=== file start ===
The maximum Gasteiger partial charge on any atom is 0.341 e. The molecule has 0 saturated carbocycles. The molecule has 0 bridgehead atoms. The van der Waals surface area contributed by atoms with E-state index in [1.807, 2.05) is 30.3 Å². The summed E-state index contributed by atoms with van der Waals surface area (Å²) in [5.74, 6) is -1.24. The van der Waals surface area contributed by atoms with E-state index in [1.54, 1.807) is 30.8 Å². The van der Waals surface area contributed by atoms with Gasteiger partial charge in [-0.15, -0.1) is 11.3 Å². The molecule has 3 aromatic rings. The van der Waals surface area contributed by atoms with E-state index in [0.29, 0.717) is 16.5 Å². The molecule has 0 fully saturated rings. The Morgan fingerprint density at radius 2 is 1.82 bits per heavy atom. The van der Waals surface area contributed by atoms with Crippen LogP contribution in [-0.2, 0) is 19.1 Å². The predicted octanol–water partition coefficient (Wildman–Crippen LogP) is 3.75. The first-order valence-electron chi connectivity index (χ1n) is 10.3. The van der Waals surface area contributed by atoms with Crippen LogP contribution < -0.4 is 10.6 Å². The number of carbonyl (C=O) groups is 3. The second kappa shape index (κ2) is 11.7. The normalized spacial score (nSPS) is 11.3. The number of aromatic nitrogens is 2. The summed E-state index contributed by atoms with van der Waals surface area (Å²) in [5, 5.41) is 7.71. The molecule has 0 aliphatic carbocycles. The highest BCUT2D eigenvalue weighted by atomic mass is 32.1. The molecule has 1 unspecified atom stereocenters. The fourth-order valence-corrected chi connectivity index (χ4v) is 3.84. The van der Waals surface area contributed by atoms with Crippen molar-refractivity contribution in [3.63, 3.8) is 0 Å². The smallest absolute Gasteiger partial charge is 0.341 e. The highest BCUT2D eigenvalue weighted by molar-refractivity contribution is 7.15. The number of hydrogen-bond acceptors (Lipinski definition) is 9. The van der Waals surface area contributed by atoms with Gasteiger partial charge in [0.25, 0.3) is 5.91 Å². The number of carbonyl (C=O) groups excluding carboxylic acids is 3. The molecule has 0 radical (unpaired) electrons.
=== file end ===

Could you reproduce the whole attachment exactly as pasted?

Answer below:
The maximum Gasteiger partial charge on any atom is 0.341 e. The molecule has 0 saturated carbocycles. The molecule has 0 bridgehead atoms. The van der Waals surface area contributed by atoms with E-state index in [1.807, 2.05) is 30.3 Å². The summed E-state index contributed by atoms with van der Waals surface area (Å²) in [5.74, 6) is -1.24. The van der Waals surface area contributed by atoms with E-state index in [1.54, 1.807) is 30.8 Å². The van der Waals surface area contributed by atoms with Gasteiger partial charge in [-0.15, -0.1) is 11.3 Å². The molecule has 3 aromatic rings. The van der Waals surface area contributed by atoms with E-state index in [0.29, 0.717) is 16.5 Å². The molecule has 0 fully saturated rings. The Morgan fingerprint density at radius 2 is 1.82 bits per heavy atom. The van der Waals surface area contributed by atoms with Crippen LogP contribution in [-0.2, 0) is 19.1 Å². The predicted octanol–water partition coefficient (Wildman–Crippen LogP) is 3.75. The first-order valence-electron chi connectivity index (χ1n) is 10.3. The van der Waals surface area contributed by atoms with Crippen LogP contribution < -0.4 is 10.6 Å². The number of carbonyl (C=O) groups is 3. The second kappa shape index (κ2) is 11.7. The normalized spacial score (nSPS) is 11.3. The number of aromatic nitrogens is 2. The summed E-state index contributed by atoms with van der Waals surface area (Å²) in [5, 5.41) is 7.71. The molecule has 0 aliphatic carbocycles. The highest BCUT2D eigenvalue weighted by atomic mass is 32.1. The molecule has 1 unspecified atom stereocenters. The fourth-order valence-corrected chi connectivity index (χ4v) is 3.84. The van der Waals surface area contributed by atoms with Crippen molar-refractivity contribution in [3.63, 3.8) is 0 Å². The smallest absolute Gasteiger partial charge is 0.341 e. The highest BCUT2D eigenvalue weighted by molar-refractivity contribution is 7.15. The number of hydrogen-bond acceptors (Lipinski definition) is 9. The van der Waals surface area contributed by atoms with Gasteiger partial charge in [0.25, 0.3) is 5.91 Å². The number of carbonyl (C=O) groups excluding carboxylic acids is 3. The molecule has 0 radical (unpaired) electrons.